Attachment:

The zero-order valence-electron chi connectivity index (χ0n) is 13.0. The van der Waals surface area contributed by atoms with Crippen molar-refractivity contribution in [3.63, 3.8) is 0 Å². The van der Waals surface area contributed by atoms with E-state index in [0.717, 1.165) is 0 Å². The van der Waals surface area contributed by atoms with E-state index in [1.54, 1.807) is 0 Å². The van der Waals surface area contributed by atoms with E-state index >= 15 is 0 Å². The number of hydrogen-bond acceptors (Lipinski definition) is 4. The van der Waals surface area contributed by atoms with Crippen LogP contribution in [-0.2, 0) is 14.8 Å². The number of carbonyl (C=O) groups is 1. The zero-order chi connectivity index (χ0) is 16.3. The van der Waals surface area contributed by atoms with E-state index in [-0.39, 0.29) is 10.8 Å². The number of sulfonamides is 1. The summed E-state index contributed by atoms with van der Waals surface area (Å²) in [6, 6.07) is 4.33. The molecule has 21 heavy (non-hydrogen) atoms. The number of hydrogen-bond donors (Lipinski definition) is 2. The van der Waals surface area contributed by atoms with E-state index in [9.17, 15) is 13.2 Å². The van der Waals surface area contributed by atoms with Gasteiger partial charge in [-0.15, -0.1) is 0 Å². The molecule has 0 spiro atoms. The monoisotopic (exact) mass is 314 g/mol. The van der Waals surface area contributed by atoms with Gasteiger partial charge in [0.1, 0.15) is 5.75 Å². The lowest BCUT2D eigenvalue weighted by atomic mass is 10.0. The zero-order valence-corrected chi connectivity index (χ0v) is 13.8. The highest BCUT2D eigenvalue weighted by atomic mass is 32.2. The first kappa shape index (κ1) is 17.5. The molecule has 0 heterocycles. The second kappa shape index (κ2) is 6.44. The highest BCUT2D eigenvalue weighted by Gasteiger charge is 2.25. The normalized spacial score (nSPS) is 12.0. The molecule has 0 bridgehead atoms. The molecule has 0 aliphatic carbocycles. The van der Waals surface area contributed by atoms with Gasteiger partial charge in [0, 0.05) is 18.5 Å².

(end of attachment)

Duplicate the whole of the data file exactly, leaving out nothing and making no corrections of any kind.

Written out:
The zero-order valence-electron chi connectivity index (χ0n) is 13.0. The van der Waals surface area contributed by atoms with Crippen molar-refractivity contribution in [3.63, 3.8) is 0 Å². The van der Waals surface area contributed by atoms with E-state index in [0.717, 1.165) is 0 Å². The van der Waals surface area contributed by atoms with E-state index in [1.54, 1.807) is 0 Å². The van der Waals surface area contributed by atoms with E-state index >= 15 is 0 Å². The number of hydrogen-bond acceptors (Lipinski definition) is 4. The van der Waals surface area contributed by atoms with Crippen LogP contribution in [-0.2, 0) is 14.8 Å². The number of carbonyl (C=O) groups is 1. The zero-order chi connectivity index (χ0) is 16.3. The van der Waals surface area contributed by atoms with E-state index in [-0.39, 0.29) is 10.8 Å². The number of sulfonamides is 1. The summed E-state index contributed by atoms with van der Waals surface area (Å²) in [6, 6.07) is 4.33. The molecule has 21 heavy (non-hydrogen) atoms. The number of hydrogen-bond donors (Lipinski definition) is 2. The van der Waals surface area contributed by atoms with E-state index in [9.17, 15) is 13.2 Å². The van der Waals surface area contributed by atoms with Gasteiger partial charge in [-0.15, -0.1) is 0 Å². The molecule has 0 spiro atoms. The monoisotopic (exact) mass is 314 g/mol. The van der Waals surface area contributed by atoms with Gasteiger partial charge in [0.1, 0.15) is 5.75 Å². The lowest BCUT2D eigenvalue weighted by atomic mass is 10.0. The zero-order valence-corrected chi connectivity index (χ0v) is 13.8. The highest BCUT2D eigenvalue weighted by atomic mass is 32.2. The first kappa shape index (κ1) is 17.5. The molecule has 0 heterocycles. The second kappa shape index (κ2) is 6.44. The highest BCUT2D eigenvalue weighted by Gasteiger charge is 2.25. The normalized spacial score (nSPS) is 12.0. The molecule has 0 bridgehead atoms. The molecule has 0 aliphatic carbocycles. The van der Waals surface area contributed by atoms with Gasteiger partial charge in [0, 0.05) is 18.5 Å².